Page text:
The world of independent schools, at least in my experience, looks very different. Because I am a department chair, I teach three classes rather than a full load of four—chairing the department is more work than a single prep, I can tell you. Four classes are a full load at my school, though I have worked in schools with a five-class full load. My largest class has 16 students in it. I have one class with 15 students and another with 12. I have three preps, so I probably will not be collecting writing assignments from all my students at once, but if I did, I would collect a total of 43 essays. Assuming a fast grading time of 15 minutes per student, I am looking at nearly 11 hours of grading. It’s a significant investment of time, but not a whole work week. In fact, I can typically grade writing at school and turn it around fairly fast. Because I have 43 students, I can ask my students to do a lot of writing and give them feedback on their writing. Because I have 43 students, I can accept revisions and give students feedback on revisions.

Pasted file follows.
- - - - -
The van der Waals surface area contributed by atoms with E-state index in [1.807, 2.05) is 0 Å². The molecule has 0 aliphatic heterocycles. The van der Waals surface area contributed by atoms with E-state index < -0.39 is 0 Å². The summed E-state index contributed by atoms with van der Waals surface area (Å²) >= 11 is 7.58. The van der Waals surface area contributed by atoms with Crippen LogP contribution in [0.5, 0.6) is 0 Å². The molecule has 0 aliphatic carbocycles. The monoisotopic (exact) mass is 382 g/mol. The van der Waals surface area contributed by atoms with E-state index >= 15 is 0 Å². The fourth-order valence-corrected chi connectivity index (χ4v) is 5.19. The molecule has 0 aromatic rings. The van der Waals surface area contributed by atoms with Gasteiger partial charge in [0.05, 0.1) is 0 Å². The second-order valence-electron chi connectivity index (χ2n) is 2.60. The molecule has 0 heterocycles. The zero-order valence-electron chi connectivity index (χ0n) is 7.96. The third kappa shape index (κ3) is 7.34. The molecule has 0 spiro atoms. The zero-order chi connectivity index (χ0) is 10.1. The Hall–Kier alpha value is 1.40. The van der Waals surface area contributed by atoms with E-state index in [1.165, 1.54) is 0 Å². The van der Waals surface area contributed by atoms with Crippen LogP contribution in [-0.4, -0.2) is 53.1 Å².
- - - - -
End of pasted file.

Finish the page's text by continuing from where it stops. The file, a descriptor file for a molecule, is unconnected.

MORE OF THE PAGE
As Mark says, “Class load and class size are important.” We can’t pretend we are doing right by our students when we pack them into classrooms like sardines and don’t give them opportunities to learn to write well. I often hear my own colleagues worry about class sizes when their numbers approach 20 in a class (never mind approaching 30, which would never happen at my school). In my years of experience, I have found that 12-15 students in a class is a great number for generating thoughtful and rich discussion that allows each student to be heard while still being manageable enough to do plenty of writing. And we are doubling and sometimes tripling these numbers in most classrooms. My daughter’s school is not unique in this respect. I would argue that teaching writing is the most important aspect of an English teacher’s job. And how do we do that when we have 154 students, some of whom are gifted, some of whom need remediation, and everything else you can imagine in between?